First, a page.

Mental health, like physical health, has no real destination or final outcome. Health is a train ride that passes different stations, takes many turns and changes in direction. The most important aspect of this journey is seeing it from inside the train and observing these continual changes and broken tracks along the way.
By having this overview of your all round health, you will be able to respond and adapt to whatever hand life deals you at any particular time. This concept is quite simple but much harder to implement. Especially, when the demands of everyday life, family, responsibilities, social media and illness pull on all areas of our physical, mental, emotional and social health. It is very easy to get lost or distracted by life demands, checklists and duties. Before you realise it, you are already on the path to physical and mental burnout. This has only been accelerated by the Covid pandemic due to the boundaries between home and work life becoming intertwined and restrictions placed on the opportunities to socialise with others.
As a Physical Education teacher of twenty years and a Head Of Faculty for near ten, this is a situation that I know only too well. Like many educators will know, workload and demands have increased exponentially over the last couple of decades. This is reflected right across society and none more so than in healthcare.
Last October, my own particular journey took an unexpected detour. Having fallen ill in September, I was diagnosed and treated for Lymes disease. A tick borne, bacterial infection that can cause a whole host of physical and mental symptoms. Fortunately, I was treated quickly with a course of antibiotics.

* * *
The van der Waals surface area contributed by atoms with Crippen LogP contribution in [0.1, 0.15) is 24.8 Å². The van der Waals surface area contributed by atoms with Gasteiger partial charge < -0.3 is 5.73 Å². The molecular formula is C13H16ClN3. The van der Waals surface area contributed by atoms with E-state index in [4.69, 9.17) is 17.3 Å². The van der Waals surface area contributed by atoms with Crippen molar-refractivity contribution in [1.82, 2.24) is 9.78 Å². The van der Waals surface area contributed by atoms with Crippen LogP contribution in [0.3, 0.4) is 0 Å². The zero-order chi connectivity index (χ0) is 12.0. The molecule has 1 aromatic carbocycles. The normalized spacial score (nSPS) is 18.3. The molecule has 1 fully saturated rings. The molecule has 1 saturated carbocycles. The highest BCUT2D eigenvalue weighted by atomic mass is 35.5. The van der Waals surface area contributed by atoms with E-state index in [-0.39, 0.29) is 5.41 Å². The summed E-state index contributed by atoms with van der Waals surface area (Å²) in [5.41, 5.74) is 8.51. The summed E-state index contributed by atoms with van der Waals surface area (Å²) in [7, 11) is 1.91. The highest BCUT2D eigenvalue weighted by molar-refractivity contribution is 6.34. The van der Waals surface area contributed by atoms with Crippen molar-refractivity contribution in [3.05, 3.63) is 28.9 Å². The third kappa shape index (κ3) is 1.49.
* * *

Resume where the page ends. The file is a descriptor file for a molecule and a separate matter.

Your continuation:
However, the fall out from this illness and treatment has been more complex. I kept working between the October and December holidays only to reach a point of complete physical, mental and emotional burnout by Christmas. My wife and daughter had covid during this time which made our situation more challenging. My wife is still recovering from long covid. I got so caught up in the family-work cycle that I completely neglected my own health needs. I was trying to squeeze everything into much smaller margins. I stopped observing or I simply didn’t give myself permission to turn inwards and address my own needs. At the start of the year I was not in a good place at all. Several visits to the doctors and various different pills have come and gone. Currently, progress is inching forward but I still suffer form a number of issues ranging from insomnia, low mood to anxiety and muscle pain.
In school and life, it is so easy to get caught up in the everyday hustle and bustle and we all do our best to get through the ever growing ‘to do’ list. Isn’t it funny how the same list doesn’t include your well-being? Do you get up in the morning and think ‘what is the one thing I am going to do for myself today?’ If not, then maybe that is a good place to start. Granted, it has taken the aftermath of an illness for me to start really prioritising my own health needs. Perhaps, if I hadn’t fallen ill I would still be spinning plates and running on empty.
Start prioritising your own health and well-being from the moment you wake. Schedule time to sit in a quiet place during the day or go out for a walk with a colleague or friend. Spend some time in nature, journal or learn a new skill. I have enjoyed meditation over the past few months. Something I definitely would not have said one year ago. Please, if your are struggling with your mental health reach out to somebody or see your GP. Talking and seeking help is the first step on the road to recovery.
Be kind to yourself and remember by taking some time out each and every day, you are not only recharging your batteries but giving permission to reflect and check in with yourself. This is a habit that I am determined to build as I continue on my journey to better health.